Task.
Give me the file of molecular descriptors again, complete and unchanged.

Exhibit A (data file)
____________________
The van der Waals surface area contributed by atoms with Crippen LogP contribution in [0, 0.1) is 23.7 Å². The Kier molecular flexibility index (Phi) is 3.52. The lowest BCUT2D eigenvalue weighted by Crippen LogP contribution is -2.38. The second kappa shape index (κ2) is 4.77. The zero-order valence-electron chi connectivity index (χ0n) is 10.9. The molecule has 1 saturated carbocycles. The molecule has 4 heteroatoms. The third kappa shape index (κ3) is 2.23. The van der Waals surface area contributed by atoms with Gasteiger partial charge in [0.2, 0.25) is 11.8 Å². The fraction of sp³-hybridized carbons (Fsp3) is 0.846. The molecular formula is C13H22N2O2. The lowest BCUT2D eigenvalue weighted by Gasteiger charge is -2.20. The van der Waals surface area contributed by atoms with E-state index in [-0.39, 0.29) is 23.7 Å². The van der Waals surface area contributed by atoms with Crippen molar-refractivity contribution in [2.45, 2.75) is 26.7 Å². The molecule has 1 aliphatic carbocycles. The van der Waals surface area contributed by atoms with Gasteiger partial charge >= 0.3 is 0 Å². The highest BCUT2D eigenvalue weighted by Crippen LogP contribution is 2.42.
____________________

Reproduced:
The van der Waals surface area contributed by atoms with Crippen LogP contribution in [0, 0.1) is 23.7 Å². The Kier molecular flexibility index (Phi) is 3.52. The lowest BCUT2D eigenvalue weighted by Crippen LogP contribution is -2.38. The second kappa shape index (κ2) is 4.77. The zero-order valence-electron chi connectivity index (χ0n) is 10.9. The molecule has 1 saturated carbocycles. The molecule has 4 heteroatoms. The third kappa shape index (κ3) is 2.23. The van der Waals surface area contributed by atoms with Gasteiger partial charge in [0.2, 0.25) is 11.8 Å². The fraction of sp³-hybridized carbons (Fsp3) is 0.846. The molecular formula is C13H22N2O2. The lowest BCUT2D eigenvalue weighted by Gasteiger charge is -2.20. The van der Waals surface area contributed by atoms with E-state index in [-0.39, 0.29) is 23.7 Å². The van der Waals surface area contributed by atoms with Crippen molar-refractivity contribution in [2.45, 2.75) is 26.7 Å². The molecule has 1 aliphatic carbocycles. The van der Waals surface area contributed by atoms with Gasteiger partial charge >= 0.3 is 0 Å². The highest BCUT2D eigenvalue weighted by Crippen LogP contribution is 2.42.